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Governance

23% of Bristol Myers-Squibb shareholders back proposal about drug pricing, compensation

Nearly 23% of Bristol Myers-Squibb shareholders at the company's annual shareholder meeting Tuesday supported a shareholder proposal requesting the company report how rising public concern over drug pricing is integrated into its incentive compensation practices for senior executives, according to a webcast of the meeting.

The company was one of five U.S. pharmaceutical companies at which members of the Interfaith Center on Corporate Responsibility filed shareholder proposals.

The other companies receiving the resolutions for the 2018 proxy season are AbbVie Inc., Amgen Inc., Biogen Inc., and Eli Lilly & Co.

"Our resolution asked how these very real concerns are being incorporated into corporate governance policies on executive compensation and, importantly, if these policies and practices are consistent with our company's stated mission of 'providing access to prescription medicines at fair prices,'" said Cathy Rowan, director of socially responsible investing at Trinity Health, one of the filers, in an ICCR news release. "We are gratified to see such strong support from fellow shareholders and look forward to increased transparency and reporting on this important topic."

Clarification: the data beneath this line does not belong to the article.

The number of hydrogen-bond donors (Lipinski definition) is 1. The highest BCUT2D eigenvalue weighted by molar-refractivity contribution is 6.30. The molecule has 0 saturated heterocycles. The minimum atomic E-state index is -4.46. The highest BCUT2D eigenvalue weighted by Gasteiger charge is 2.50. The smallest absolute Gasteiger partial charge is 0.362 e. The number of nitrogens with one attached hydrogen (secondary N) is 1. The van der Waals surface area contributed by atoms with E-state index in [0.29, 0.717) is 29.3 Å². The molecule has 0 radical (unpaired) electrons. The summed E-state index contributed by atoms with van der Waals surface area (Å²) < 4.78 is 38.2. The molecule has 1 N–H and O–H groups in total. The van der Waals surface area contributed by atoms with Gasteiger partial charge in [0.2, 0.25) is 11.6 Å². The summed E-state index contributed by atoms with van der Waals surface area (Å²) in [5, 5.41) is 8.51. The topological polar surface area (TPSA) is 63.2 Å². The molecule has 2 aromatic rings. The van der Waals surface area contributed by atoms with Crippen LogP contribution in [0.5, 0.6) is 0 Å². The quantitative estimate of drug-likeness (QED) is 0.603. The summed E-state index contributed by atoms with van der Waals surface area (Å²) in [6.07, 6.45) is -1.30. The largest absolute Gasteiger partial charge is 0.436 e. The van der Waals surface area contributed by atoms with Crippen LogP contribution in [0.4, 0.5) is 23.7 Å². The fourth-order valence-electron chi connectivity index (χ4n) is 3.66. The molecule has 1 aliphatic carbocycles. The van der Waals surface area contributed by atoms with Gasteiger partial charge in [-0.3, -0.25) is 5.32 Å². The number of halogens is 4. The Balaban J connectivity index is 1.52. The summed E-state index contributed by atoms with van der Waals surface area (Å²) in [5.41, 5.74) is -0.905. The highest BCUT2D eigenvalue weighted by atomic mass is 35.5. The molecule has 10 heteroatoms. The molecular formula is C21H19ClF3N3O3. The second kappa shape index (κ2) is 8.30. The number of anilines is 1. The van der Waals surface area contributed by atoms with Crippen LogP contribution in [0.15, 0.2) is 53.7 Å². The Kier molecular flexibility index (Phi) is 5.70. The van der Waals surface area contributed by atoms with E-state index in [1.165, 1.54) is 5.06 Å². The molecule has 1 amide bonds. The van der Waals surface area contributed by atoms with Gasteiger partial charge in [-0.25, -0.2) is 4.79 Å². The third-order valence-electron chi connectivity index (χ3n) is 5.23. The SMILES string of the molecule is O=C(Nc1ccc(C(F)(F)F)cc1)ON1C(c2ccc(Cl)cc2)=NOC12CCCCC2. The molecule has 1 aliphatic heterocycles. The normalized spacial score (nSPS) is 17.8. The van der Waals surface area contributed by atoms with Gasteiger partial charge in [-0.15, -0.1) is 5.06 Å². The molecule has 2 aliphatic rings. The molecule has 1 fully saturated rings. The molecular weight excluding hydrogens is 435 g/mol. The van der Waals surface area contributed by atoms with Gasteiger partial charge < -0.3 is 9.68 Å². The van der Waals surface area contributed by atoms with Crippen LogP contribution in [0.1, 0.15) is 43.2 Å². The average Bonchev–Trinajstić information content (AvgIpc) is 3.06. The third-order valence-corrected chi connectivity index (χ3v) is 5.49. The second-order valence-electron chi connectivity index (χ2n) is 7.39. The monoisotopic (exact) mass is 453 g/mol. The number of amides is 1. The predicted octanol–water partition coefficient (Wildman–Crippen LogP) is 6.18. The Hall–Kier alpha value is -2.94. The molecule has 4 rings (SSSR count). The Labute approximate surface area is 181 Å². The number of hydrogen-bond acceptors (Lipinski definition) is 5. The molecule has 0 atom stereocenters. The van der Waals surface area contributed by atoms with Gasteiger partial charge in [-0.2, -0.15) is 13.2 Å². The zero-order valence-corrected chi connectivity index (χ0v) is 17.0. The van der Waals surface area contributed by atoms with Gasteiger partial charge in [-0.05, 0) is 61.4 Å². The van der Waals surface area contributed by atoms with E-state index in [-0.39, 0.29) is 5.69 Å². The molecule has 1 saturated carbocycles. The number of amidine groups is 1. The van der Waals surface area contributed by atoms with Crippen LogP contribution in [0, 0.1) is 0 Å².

The proposal garnered 22.6% approval from shareholders.

The ICCR is a coalition of 300 faith-based pension funds, universities and other asset owners as well as secular foundations, investment management firms, investment consulting firms and unions, representing more than $400 billion in combined assets.

Bristol Myers-Squibb spokeswoman Laura Hortas could not be immediately reached to provide further information.